British museum

Article

July 1, 2022

The British Museum (in English: The British Museum) is a museum of the city of London, United Kingdom, one of the most important and visited museums in the world. Its collections cover diverse fields of human knowledge, such as history, archaeology, ethnography and art. The museum was one of the first institutions of its kind in Europe, being the first national museum in the world.[2] It houses more than eight million objects from all continents, many of which are stored for study and restoration, or saved due to lack of space to exhibit them. It has the largest reading room in the British Library, a library that, although it now has its own headquarters, until 1973 was also part of the museum, as was the Natural History Museum in London, which changed to its own headquarters in the year 1963. The Ancient Egypt section is the most important in the world after the Egyptian Museum in Cairo. Admission to the museum and to many of the services it offers —such as the reading room— is free, except for some temporary exhibitions.

History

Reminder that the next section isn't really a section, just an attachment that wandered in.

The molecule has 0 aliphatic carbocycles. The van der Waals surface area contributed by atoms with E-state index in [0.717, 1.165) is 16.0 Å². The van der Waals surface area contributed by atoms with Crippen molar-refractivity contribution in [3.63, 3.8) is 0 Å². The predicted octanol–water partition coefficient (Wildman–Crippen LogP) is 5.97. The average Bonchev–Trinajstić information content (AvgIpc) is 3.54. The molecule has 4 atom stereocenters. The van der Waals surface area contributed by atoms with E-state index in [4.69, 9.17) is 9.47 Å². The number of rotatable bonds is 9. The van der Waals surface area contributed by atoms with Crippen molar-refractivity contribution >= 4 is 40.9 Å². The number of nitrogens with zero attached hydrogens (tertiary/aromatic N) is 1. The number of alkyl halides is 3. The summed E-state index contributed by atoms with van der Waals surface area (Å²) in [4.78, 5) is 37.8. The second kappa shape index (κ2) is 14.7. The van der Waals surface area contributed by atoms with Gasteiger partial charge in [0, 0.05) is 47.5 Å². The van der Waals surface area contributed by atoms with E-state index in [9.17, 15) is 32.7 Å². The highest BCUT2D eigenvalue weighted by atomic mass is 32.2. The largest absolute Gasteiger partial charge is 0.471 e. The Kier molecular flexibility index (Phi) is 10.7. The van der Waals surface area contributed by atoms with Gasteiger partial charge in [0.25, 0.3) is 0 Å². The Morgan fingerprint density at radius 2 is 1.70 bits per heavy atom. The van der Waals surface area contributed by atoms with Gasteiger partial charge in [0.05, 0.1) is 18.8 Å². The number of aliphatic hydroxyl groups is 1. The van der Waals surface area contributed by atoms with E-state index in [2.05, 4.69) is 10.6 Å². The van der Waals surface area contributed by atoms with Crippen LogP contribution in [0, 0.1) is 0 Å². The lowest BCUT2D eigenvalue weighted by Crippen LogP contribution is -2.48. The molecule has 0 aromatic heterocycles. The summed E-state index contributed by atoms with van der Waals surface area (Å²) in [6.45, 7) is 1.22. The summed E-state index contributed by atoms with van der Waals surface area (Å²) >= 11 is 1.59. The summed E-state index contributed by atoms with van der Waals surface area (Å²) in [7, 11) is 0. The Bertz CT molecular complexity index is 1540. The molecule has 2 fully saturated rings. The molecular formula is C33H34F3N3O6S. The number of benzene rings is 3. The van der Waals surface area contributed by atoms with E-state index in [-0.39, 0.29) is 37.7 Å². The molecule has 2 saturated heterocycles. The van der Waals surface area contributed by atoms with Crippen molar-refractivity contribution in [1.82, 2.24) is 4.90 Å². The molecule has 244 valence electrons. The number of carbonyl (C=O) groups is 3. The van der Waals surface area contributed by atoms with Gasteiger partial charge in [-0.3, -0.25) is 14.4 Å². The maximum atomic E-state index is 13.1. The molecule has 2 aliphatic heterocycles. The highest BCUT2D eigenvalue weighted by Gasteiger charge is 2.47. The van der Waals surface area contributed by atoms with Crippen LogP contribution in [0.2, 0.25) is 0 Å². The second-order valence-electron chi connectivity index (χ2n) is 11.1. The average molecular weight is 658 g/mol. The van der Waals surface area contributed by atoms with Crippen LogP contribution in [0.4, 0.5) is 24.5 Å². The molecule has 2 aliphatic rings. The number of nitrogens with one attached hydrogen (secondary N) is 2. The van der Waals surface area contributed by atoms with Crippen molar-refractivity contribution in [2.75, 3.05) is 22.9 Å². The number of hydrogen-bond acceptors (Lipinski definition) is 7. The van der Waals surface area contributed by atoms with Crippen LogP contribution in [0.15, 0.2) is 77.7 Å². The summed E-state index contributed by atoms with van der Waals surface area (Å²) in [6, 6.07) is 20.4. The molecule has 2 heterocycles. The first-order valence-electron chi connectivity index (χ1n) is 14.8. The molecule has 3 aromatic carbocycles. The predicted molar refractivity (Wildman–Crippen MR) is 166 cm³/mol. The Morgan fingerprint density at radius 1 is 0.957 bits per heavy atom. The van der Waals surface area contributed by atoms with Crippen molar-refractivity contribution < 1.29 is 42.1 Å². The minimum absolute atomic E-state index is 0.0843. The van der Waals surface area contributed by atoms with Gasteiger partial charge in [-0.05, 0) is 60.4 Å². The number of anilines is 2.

The origins of the museum can be traced back to a collection of more than 80,000 items from the private collection of Sir Hans Sloane, a physician and naturalist. This doctor donated his private collection to the British State according to his will of 1753. The collection included 40,000 books, 7,000 manuscripts, Dürer's drawings, his collection of natural sciences and medicine, as well as antiquities from Egypt, Greece, Rome, the East Middle, Far East and America. The British government acquired this collection for the symbolic price of 20,000 pounds, an amount that was obtained through a public lottery organized by the British Parliament, according to its founding act of January 7, 1753. In addition, the personal library of Robert Cotton and that of the antiquarian Robert Harley. Its administrators decided that its first location would be in the Montagu house, a 16th-century mansion in the London neighborhood of Bloomsbury, which they acquired for 20,000 pounds. It was opened to the public on January 15, 1759. Since its opening, the museum has done nothing but increase its collection through donations or purchases. Although at first its main assets were documents and books, it soon began to receive a large number of old objects. In 1782, the collection of antiquities increased significantly, due to the purchase by the State of the works and objects of Sir William Hamilton, the British ambassador in Naples, which included pieces from Greece and Rome. The defeat of Napoleon's fleet in Egypt at the Battle of Aboukir allowed the British Museum in 1801 to acquire a large number of Egyptian antiquities and the famous Rosetta Stone. A large number of Greek sculptures were also added, such as those in the Townely Collection in 1805 and the Elgin Marbles, better known as the Parthenon Marbles, donated by the Earl of Elgin in 1816. The King's 1823 donation George IV to the British State of his father's library, the King's Library, caused consideration of the need to move the collection to a new location due to lack of space in the Montagu house. After the move, the old headquarters was demolished in 1845. The architect Robert Smirke was commissioned to design the current museum headquarters. The museum began to attract many curators and historians, which caused them to start cataloging and classifying all the pieces they contained. The first of these catalogs was published in 1808. At the same time, it began to host the study of numerous researchers, who found in its rooms a lot of documentation from the library and unique pieces on which to work. In 1887, due to lack of space, they transferred the entire collection of natural pieces to the Museum of History.